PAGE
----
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[10/18/16]  When Matt O’Brien updated his previous article on the slow-motion collapse of Venezuela on Monday for the Washington Post, he reviewed the symptoms achingly familiar to those following the events: the collapse of oil prices; the incompetence of the cronies running the state-owned oil company (former Marxist Hugo Chávez replaced the workers who knew what they were doing with political cronies who didn’t); the inflation of the currency followed as night follows day, with price controls to mask the resulting inflation; inflation, as measured by the black market’s pricing of the Venezuelan bolivar, causing the bolivar to lose more than 90 percent of its value in just two years; the empty supermarket shelves; the oppression by police of those standing in long lines to purchase whatever might be left in those stores; and on and on. As O’Brien lamented:

[Those economic policies have] left Venezuela’s supermarkets without enough food, its breweries without enough hops to make beer, and its factories without enough pulp to produce toilet paper.

And then he added: “It’s only going to get worse.”

Unfortunately, it already has. Starvation is leading to staggering rises in infant mortality, and prison riots are leading to cannibalism.

As this writer wrote back in August, “In short, the average Venezuelan lives in a prison forged by the socialism imposed by Chavez and Maduro. The country more and more resembles a concentration camp where the guards are deliberately starving the inmates.” This seemed to some at the time as an exaggeration.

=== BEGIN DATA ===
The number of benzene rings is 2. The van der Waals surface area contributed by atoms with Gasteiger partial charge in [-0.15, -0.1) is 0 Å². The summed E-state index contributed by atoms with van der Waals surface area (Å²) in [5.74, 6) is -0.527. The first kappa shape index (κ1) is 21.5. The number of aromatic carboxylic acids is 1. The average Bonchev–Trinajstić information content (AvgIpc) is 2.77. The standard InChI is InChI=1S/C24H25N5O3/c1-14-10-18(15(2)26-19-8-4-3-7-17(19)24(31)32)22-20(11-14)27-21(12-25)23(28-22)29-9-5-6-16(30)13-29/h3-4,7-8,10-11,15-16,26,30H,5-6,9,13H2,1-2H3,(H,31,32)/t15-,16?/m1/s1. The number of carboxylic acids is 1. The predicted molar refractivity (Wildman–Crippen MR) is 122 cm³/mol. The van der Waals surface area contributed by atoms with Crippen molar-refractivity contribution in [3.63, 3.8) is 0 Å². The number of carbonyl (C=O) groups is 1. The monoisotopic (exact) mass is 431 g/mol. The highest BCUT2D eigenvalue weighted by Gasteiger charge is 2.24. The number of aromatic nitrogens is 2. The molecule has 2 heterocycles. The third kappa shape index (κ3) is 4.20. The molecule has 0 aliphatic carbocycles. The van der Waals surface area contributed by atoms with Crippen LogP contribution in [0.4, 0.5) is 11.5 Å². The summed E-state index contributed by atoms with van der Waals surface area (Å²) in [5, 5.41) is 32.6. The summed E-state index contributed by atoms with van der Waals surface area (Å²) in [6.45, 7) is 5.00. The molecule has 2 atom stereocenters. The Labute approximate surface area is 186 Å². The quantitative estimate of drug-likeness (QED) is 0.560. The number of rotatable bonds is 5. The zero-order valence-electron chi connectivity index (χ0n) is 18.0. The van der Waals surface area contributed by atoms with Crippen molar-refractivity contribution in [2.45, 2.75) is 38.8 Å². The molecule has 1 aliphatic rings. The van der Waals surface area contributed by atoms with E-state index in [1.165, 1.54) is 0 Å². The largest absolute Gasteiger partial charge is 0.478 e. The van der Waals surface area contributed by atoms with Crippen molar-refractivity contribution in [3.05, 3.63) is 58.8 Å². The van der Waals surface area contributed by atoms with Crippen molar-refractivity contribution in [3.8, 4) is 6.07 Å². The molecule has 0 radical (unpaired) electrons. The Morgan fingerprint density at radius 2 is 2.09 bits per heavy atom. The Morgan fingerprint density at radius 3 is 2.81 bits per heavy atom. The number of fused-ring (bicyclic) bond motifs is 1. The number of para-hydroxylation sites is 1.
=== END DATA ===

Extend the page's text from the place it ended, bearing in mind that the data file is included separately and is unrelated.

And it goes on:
It is not.

The problems facing the country were admitted by the current dictator, Nicolas Maduro, back in January when he declared an economic state of emergency. That was followed in May with a decree suspending all constitutional rights, leaving total power in his own hands. In July, he commanded Venezuelans to go to work in the fields for 60-day periods to help alleviate the food shortages that his previous proclamations had caused. He also allowed citizens to travel to neighboring Colombia to buy food and other supplies that were no longer available in his country. Some 300,000 of them took advantage, with many of them staying there.